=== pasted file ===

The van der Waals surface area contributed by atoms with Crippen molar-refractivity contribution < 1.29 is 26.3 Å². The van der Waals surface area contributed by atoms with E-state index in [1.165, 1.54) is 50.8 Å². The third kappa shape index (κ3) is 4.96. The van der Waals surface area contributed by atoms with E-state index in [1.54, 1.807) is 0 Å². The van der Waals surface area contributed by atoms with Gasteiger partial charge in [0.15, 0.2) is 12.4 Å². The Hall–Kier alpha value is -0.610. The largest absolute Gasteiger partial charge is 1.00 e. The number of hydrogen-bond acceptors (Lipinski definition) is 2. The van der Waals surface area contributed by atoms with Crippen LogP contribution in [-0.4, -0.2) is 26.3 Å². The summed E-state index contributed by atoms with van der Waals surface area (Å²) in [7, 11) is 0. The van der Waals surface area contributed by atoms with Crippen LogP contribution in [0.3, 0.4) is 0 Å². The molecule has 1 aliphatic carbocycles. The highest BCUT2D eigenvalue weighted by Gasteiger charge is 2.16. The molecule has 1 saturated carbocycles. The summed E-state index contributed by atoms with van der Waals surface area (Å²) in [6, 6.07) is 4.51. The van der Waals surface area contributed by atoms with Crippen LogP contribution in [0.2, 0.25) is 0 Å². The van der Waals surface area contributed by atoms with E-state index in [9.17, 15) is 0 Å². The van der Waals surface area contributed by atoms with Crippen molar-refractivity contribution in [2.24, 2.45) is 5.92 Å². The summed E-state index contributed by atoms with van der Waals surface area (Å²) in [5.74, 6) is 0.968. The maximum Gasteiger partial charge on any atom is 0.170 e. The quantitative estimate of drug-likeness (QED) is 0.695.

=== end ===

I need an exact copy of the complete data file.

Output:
The van der Waals surface area contributed by atoms with Crippen molar-refractivity contribution < 1.29 is 26.3 Å². The van der Waals surface area contributed by atoms with E-state index in [1.165, 1.54) is 50.8 Å². The third kappa shape index (κ3) is 4.96. The van der Waals surface area contributed by atoms with E-state index in [1.54, 1.807) is 0 Å². The van der Waals surface area contributed by atoms with Gasteiger partial charge in [0.15, 0.2) is 12.4 Å². The Hall–Kier alpha value is -0.610. The largest absolute Gasteiger partial charge is 1.00 e. The number of hydrogen-bond acceptors (Lipinski definition) is 2. The van der Waals surface area contributed by atoms with Crippen LogP contribution in [-0.4, -0.2) is 26.3 Å². The summed E-state index contributed by atoms with van der Waals surface area (Å²) in [7, 11) is 0. The van der Waals surface area contributed by atoms with Crippen LogP contribution in [0.3, 0.4) is 0 Å². The molecule has 1 aliphatic carbocycles. The highest BCUT2D eigenvalue weighted by Gasteiger charge is 2.16. The molecule has 1 saturated carbocycles. The summed E-state index contributed by atoms with van der Waals surface area (Å²) in [6, 6.07) is 4.51. The van der Waals surface area contributed by atoms with Crippen LogP contribution in [0.2, 0.25) is 0 Å². The van der Waals surface area contributed by atoms with E-state index in [9.17, 15) is 0 Å². The van der Waals surface area contributed by atoms with Crippen molar-refractivity contribution in [2.24, 2.45) is 5.92 Å². The summed E-state index contributed by atoms with van der Waals surface area (Å²) in [5.74, 6) is 0.968. The maximum Gasteiger partial charge on any atom is 0.170 e. The quantitative estimate of drug-likeness (QED) is 0.695.